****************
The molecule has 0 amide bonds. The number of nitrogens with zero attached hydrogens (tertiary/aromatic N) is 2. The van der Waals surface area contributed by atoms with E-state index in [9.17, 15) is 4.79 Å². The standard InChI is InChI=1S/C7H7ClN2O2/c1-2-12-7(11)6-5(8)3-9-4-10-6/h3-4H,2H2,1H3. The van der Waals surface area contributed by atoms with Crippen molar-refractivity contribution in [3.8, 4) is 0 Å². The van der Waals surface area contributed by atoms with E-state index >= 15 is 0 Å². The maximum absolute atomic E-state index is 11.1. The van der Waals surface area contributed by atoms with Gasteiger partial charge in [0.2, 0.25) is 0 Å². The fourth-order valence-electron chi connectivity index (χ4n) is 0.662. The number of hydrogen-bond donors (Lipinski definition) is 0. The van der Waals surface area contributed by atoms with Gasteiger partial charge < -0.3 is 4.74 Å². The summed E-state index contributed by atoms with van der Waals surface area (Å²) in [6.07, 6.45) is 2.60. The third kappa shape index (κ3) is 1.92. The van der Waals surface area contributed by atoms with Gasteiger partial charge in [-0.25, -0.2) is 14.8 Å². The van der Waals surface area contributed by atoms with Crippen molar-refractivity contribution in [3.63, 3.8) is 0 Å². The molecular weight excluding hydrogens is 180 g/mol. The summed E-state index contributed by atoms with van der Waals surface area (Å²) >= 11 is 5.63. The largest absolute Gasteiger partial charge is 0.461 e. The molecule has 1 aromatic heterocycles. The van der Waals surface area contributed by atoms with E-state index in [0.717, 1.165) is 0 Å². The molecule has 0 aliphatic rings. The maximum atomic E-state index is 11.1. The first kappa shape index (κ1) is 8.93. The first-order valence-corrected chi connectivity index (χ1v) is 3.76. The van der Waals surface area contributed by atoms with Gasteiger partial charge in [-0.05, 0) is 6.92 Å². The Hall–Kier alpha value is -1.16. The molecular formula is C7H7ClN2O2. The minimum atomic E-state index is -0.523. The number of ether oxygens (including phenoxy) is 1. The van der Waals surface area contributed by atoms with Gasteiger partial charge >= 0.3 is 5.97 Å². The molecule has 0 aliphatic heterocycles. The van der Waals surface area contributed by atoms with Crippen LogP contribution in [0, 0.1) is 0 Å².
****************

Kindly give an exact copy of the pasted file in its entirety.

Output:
The molecule has 0 amide bonds. The number of nitrogens with zero attached hydrogens (tertiary/aromatic N) is 2. The van der Waals surface area contributed by atoms with E-state index in [9.17, 15) is 4.79 Å². The standard InChI is InChI=1S/C7H7ClN2O2/c1-2-12-7(11)6-5(8)3-9-4-10-6/h3-4H,2H2,1H3. The van der Waals surface area contributed by atoms with Crippen molar-refractivity contribution in [3.8, 4) is 0 Å². The van der Waals surface area contributed by atoms with E-state index >= 15 is 0 Å². The maximum absolute atomic E-state index is 11.1. The van der Waals surface area contributed by atoms with Gasteiger partial charge in [0.2, 0.25) is 0 Å². The fourth-order valence-electron chi connectivity index (χ4n) is 0.662. The number of hydrogen-bond donors (Lipinski definition) is 0. The van der Waals surface area contributed by atoms with Gasteiger partial charge < -0.3 is 4.74 Å². The summed E-state index contributed by atoms with van der Waals surface area (Å²) in [6.07, 6.45) is 2.60. The third kappa shape index (κ3) is 1.92. The van der Waals surface area contributed by atoms with Gasteiger partial charge in [-0.25, -0.2) is 14.8 Å². The van der Waals surface area contributed by atoms with Crippen molar-refractivity contribution in [3.63, 3.8) is 0 Å². The molecular weight excluding hydrogens is 180 g/mol. The summed E-state index contributed by atoms with van der Waals surface area (Å²) >= 11 is 5.63. The largest absolute Gasteiger partial charge is 0.461 e. The molecule has 1 aromatic heterocycles. The van der Waals surface area contributed by atoms with E-state index in [0.717, 1.165) is 0 Å². The molecule has 0 aliphatic rings. The maximum atomic E-state index is 11.1. The first kappa shape index (κ1) is 8.93. The first-order valence-corrected chi connectivity index (χ1v) is 3.76. The van der Waals surface area contributed by atoms with Gasteiger partial charge in [-0.05, 0) is 6.92 Å². The Hall–Kier alpha value is -1.16. The molecular formula is C7H7ClN2O2. The minimum atomic E-state index is -0.523. The number of ether oxygens (including phenoxy) is 1. The van der Waals surface area contributed by atoms with Gasteiger partial charge >= 0.3 is 5.97 Å². The molecule has 0 aliphatic heterocycles. The van der Waals surface area contributed by atoms with Crippen LogP contribution in [0, 0.1) is 0 Å².